Richard the Lionheart: King and Knight

Richard the Lionheart: King and Knight

Richard the Lionheart: King and Knight

Richard the Lionheart: King and Knight

Synopsis

Richard I, the Lionheart, remains forever (and perhaps wrongly) the mythical king of England who preferred to wage war than to rule over his empire. The familiar epithet conveys all the principal features of his indomitable character: courage, valour, prowess, the pursuit of glory, the thirst for fame, generosity in war and peace, a sense of honour combined with a sort of haughty dignity made up of both arrogance and pride. In this book Jean Flori examines both Richard's role as prince and king in history and also analyses the different and sometimes controversial elements which, for the chroniclers of his day, helped to make Richard a true model of chivalry. Among the questions addressed are: What influences formed his character and determined his behaviour, real or assumed? Why did the image of Richard as a king who was also a knight so quickly and so soon supplant all others, creating a quasi-definitive point of reference? Why did Richard deliberately, it would appear, choose to present himself in this chivalric guise and disseminate this image of himself by what we would today call a 'media campaign', using all the methods then at his disposal, limited perhaps but by no means ineffective? Last but not least, what is the historical and ideological significance of the choice and, even more, success of this image, which has been adopted by history and disseminated by legend, an image based on historical accounts and documents in which history and legend are sometimes inextricably interwoven? Jean Flori's Richard Coeur de Lion was written to mark the eighth centenary of the death of the "knightly king". The book is a tour de force that provides the reader with a reappraisal of Richard's life as well as a study of the myth and reality of Richard's image as the personification of medieval chivalry.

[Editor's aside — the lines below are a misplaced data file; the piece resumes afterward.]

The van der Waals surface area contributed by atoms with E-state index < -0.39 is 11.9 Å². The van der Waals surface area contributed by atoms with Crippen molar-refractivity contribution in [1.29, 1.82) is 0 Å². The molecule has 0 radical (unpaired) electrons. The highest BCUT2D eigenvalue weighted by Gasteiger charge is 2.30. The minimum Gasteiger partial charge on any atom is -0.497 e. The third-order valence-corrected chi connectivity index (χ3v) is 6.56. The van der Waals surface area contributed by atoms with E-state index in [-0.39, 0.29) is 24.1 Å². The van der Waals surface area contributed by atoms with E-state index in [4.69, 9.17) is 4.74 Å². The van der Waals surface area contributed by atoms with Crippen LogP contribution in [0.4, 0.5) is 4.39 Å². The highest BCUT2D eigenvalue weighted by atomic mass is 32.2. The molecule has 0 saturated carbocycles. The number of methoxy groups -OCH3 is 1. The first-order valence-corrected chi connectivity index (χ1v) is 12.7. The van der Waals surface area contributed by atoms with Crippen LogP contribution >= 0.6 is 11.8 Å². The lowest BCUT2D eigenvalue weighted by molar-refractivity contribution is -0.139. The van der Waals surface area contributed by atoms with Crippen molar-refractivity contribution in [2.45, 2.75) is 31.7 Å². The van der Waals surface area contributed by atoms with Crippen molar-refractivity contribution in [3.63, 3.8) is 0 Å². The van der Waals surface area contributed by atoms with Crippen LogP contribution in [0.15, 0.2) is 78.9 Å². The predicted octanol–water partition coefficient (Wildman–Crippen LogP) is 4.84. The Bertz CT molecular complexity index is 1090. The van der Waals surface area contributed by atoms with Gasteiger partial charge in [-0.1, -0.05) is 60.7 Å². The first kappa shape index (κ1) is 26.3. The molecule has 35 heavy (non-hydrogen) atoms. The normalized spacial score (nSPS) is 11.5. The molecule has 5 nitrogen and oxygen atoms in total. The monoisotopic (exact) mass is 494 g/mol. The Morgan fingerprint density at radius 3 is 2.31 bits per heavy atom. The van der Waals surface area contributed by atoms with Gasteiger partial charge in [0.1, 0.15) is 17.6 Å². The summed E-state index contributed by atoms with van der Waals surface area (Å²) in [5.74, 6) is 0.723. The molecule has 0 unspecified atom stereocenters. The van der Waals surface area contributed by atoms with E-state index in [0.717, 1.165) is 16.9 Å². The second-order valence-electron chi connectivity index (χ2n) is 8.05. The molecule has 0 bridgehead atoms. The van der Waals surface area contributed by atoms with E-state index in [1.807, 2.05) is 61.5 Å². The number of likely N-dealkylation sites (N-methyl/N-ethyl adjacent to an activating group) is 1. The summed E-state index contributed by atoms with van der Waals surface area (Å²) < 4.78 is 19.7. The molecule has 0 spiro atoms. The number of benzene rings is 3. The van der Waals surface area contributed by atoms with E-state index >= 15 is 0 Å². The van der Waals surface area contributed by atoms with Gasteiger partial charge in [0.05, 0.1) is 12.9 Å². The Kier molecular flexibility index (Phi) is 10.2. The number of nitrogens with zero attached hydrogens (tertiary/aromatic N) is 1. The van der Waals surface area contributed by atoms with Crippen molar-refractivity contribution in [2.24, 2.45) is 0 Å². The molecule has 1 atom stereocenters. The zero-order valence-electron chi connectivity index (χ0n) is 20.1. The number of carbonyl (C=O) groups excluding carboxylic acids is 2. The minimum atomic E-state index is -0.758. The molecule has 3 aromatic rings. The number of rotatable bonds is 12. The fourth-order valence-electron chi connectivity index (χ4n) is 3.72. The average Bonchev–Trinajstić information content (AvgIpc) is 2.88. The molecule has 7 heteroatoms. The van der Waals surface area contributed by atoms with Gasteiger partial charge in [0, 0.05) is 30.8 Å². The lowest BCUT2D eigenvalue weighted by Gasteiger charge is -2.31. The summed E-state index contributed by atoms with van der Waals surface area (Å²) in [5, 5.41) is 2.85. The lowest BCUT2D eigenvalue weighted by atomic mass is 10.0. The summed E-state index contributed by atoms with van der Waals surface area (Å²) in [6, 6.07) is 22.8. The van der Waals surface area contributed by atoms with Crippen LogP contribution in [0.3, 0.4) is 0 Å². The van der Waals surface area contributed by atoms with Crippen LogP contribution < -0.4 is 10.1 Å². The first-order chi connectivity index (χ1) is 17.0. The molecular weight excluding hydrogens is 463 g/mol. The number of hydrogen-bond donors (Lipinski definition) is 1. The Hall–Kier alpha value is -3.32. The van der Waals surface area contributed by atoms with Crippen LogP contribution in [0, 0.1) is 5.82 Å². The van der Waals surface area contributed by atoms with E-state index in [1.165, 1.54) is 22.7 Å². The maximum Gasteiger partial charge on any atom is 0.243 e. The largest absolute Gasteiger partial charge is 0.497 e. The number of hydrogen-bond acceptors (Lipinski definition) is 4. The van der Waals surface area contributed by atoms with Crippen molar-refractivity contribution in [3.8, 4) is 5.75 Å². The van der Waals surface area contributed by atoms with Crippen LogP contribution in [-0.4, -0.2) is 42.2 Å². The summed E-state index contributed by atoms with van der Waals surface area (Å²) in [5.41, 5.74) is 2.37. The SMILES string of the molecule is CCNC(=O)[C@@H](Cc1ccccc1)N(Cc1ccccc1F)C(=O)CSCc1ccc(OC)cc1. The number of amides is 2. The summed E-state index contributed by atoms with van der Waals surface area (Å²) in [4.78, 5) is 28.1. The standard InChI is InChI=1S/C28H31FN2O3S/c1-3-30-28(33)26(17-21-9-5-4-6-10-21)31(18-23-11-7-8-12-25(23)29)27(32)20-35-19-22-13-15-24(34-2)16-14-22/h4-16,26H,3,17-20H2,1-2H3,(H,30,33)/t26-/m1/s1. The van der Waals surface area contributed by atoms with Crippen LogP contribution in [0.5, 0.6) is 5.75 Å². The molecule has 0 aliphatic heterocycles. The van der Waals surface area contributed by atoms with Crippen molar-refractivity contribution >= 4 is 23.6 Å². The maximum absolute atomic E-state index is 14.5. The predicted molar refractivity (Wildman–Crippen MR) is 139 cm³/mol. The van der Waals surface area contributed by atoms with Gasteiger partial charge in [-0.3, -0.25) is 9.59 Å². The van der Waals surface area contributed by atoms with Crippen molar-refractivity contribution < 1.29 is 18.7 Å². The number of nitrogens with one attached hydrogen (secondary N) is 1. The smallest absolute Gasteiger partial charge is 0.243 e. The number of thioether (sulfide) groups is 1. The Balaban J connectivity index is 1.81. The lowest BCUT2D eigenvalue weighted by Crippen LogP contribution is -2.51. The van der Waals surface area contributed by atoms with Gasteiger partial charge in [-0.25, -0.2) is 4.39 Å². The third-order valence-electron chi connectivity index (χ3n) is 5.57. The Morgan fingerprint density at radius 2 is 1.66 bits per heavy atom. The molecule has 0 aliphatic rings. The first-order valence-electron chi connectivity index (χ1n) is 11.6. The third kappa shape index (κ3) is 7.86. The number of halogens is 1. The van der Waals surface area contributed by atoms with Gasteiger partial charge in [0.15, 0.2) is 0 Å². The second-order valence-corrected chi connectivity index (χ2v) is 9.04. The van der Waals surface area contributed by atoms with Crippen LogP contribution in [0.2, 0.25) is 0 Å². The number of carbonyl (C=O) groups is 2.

Excerpt

What could be more normal than for a future king of England to be born in Oxford? Yet the birth on 8 September 1157 of the child who would soon be known to history as ‘Richard the Lionheart’ is paradoxical in a number of ways. The familiar epithet conveys all the principal features of his indomitable character: courage, valour, prowess, the pursuit of glory, the thirst for fame, generosity in war and peace, a sense of honour combined with a sort of haughty dignity made up of both arrogance and pride. In fact, it is an epithet which both suggests and summarises the virtues of the chivalry which Richard will forever embody for the late twelfth century, while perhaps also concealing its vices. William Marshal, his contemporary, had fulfilled the same role for the preceding generation, or so his panegyrist claimed.1 But there is one difference, and an important one: William Marshal was a knight in the true sense of the term, living off his sword and his lance; Richard was King of England, the perfect, indeed first, example of the ‘roi-chevalier’.

Richard was not meant to be king. By the time of his birth, his father, Henry II, had already fathered three children by Eleanor of Aquitaine, the queen ‘divorced’ by Louis VII, King of France. Henry had married her immediately after the divorce, in 1152; their first-born son, William, died in 1156, at the age of three. Then, before Richard, Eleanor had given birth to a second son, the future ‘Young Henry’, King of England in his father’s lifetime, and to a daughter, Matilda, who was to marry Henry the Lion, Duke of Saxony. Louis VII had feared that Eleanor was infertile, but she had eight children by her second husband, seven of whom reached adulthood and played important roles on the European political stage. After Richard came Geoffrey, future husband of the Countess of Brittany; Eleanor, who was to marry King Alfonso VIII of Castile and . . .

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